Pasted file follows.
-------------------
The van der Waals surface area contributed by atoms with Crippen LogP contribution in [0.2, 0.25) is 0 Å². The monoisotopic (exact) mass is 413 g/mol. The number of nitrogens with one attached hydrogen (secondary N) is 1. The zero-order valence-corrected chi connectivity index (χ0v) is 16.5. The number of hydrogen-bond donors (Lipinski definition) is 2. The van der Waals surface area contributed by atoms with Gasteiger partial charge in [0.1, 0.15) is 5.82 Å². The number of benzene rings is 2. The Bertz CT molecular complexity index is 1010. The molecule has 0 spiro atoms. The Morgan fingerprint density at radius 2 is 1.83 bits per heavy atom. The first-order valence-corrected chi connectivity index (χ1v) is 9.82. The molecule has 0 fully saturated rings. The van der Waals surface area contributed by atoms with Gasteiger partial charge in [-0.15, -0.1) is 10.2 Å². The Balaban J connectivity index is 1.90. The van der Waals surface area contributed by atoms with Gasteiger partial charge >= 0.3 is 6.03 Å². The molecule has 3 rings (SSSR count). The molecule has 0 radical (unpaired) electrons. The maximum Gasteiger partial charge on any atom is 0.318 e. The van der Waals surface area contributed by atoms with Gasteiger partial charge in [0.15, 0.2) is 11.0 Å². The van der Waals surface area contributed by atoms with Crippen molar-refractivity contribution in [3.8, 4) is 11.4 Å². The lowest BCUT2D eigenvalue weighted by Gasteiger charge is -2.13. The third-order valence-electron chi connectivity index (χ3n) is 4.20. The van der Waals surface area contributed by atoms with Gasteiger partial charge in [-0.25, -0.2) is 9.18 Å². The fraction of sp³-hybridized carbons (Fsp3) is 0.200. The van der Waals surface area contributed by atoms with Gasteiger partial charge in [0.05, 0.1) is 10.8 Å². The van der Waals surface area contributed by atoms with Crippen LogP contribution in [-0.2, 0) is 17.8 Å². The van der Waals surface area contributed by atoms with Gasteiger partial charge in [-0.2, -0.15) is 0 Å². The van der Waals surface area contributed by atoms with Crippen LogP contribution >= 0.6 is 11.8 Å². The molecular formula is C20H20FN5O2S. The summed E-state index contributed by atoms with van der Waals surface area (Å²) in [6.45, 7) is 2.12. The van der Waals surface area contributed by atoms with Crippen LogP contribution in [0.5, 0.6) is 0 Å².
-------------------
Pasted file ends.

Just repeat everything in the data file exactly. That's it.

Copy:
The van der Waals surface area contributed by atoms with Crippen LogP contribution in [0.2, 0.25) is 0 Å². The monoisotopic (exact) mass is 413 g/mol. The number of nitrogens with one attached hydrogen (secondary N) is 1. The zero-order valence-corrected chi connectivity index (χ0v) is 16.5. The number of hydrogen-bond donors (Lipinski definition) is 2. The van der Waals surface area contributed by atoms with Gasteiger partial charge in [0.1, 0.15) is 5.82 Å². The number of benzene rings is 2. The Bertz CT molecular complexity index is 1010. The molecule has 0 spiro atoms. The Morgan fingerprint density at radius 2 is 1.83 bits per heavy atom. The first-order valence-corrected chi connectivity index (χ1v) is 9.82. The molecule has 0 fully saturated rings. The van der Waals surface area contributed by atoms with Gasteiger partial charge in [-0.15, -0.1) is 10.2 Å². The Balaban J connectivity index is 1.90. The van der Waals surface area contributed by atoms with Gasteiger partial charge >= 0.3 is 6.03 Å². The molecule has 3 rings (SSSR count). The molecule has 0 radical (unpaired) electrons. The maximum Gasteiger partial charge on any atom is 0.318 e. The van der Waals surface area contributed by atoms with Gasteiger partial charge in [0.15, 0.2) is 11.0 Å². The van der Waals surface area contributed by atoms with Crippen molar-refractivity contribution in [3.8, 4) is 11.4 Å². The lowest BCUT2D eigenvalue weighted by Gasteiger charge is -2.13. The third-order valence-electron chi connectivity index (χ3n) is 4.20. The van der Waals surface area contributed by atoms with Gasteiger partial charge in [-0.25, -0.2) is 9.18 Å². The fraction of sp³-hybridized carbons (Fsp3) is 0.200. The van der Waals surface area contributed by atoms with Gasteiger partial charge in [0.05, 0.1) is 10.8 Å². The van der Waals surface area contributed by atoms with Crippen LogP contribution in [-0.2, 0) is 17.8 Å². The van der Waals surface area contributed by atoms with Gasteiger partial charge in [-0.2, -0.15) is 0 Å². The van der Waals surface area contributed by atoms with Crippen LogP contribution >= 0.6 is 11.8 Å². The molecular formula is C20H20FN5O2S. The summed E-state index contributed by atoms with van der Waals surface area (Å²) in [6.45, 7) is 2.12. The van der Waals surface area contributed by atoms with Crippen LogP contribution in [0.5, 0.6) is 0 Å².